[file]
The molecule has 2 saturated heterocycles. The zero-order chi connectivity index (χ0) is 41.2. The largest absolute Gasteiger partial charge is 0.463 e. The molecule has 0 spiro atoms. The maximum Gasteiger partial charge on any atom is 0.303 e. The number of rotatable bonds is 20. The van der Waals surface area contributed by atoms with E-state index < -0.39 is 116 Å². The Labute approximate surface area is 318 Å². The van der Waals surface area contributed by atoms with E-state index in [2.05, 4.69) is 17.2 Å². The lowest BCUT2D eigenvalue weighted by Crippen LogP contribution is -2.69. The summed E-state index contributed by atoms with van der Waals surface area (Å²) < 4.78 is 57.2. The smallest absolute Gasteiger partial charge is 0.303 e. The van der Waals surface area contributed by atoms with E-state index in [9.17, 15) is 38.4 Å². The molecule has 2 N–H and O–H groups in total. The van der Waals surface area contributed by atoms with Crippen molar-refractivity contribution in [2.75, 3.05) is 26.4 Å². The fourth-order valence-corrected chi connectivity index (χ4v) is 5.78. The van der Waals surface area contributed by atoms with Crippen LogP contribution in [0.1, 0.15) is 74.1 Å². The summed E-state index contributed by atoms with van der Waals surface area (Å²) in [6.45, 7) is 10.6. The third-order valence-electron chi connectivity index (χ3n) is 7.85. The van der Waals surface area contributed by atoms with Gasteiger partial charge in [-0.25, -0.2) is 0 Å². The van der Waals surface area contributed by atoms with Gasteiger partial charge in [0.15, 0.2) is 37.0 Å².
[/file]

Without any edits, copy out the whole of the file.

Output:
The molecule has 2 saturated heterocycles. The zero-order chi connectivity index (χ0) is 41.2. The largest absolute Gasteiger partial charge is 0.463 e. The molecule has 0 spiro atoms. The maximum Gasteiger partial charge on any atom is 0.303 e. The number of rotatable bonds is 20. The van der Waals surface area contributed by atoms with E-state index < -0.39 is 116 Å². The Labute approximate surface area is 318 Å². The van der Waals surface area contributed by atoms with E-state index in [2.05, 4.69) is 17.2 Å². The lowest BCUT2D eigenvalue weighted by Crippen LogP contribution is -2.69. The summed E-state index contributed by atoms with van der Waals surface area (Å²) < 4.78 is 57.2. The smallest absolute Gasteiger partial charge is 0.303 e. The van der Waals surface area contributed by atoms with E-state index in [9.17, 15) is 38.4 Å². The molecule has 2 N–H and O–H groups in total. The van der Waals surface area contributed by atoms with Crippen molar-refractivity contribution in [2.75, 3.05) is 26.4 Å². The fourth-order valence-corrected chi connectivity index (χ4v) is 5.78. The van der Waals surface area contributed by atoms with Crippen LogP contribution in [0.1, 0.15) is 74.1 Å². The summed E-state index contributed by atoms with van der Waals surface area (Å²) in [6.45, 7) is 10.6. The third-order valence-electron chi connectivity index (χ3n) is 7.85. The van der Waals surface area contributed by atoms with Gasteiger partial charge in [-0.25, -0.2) is 0 Å². The van der Waals surface area contributed by atoms with Gasteiger partial charge in [0.15, 0.2) is 37.0 Å².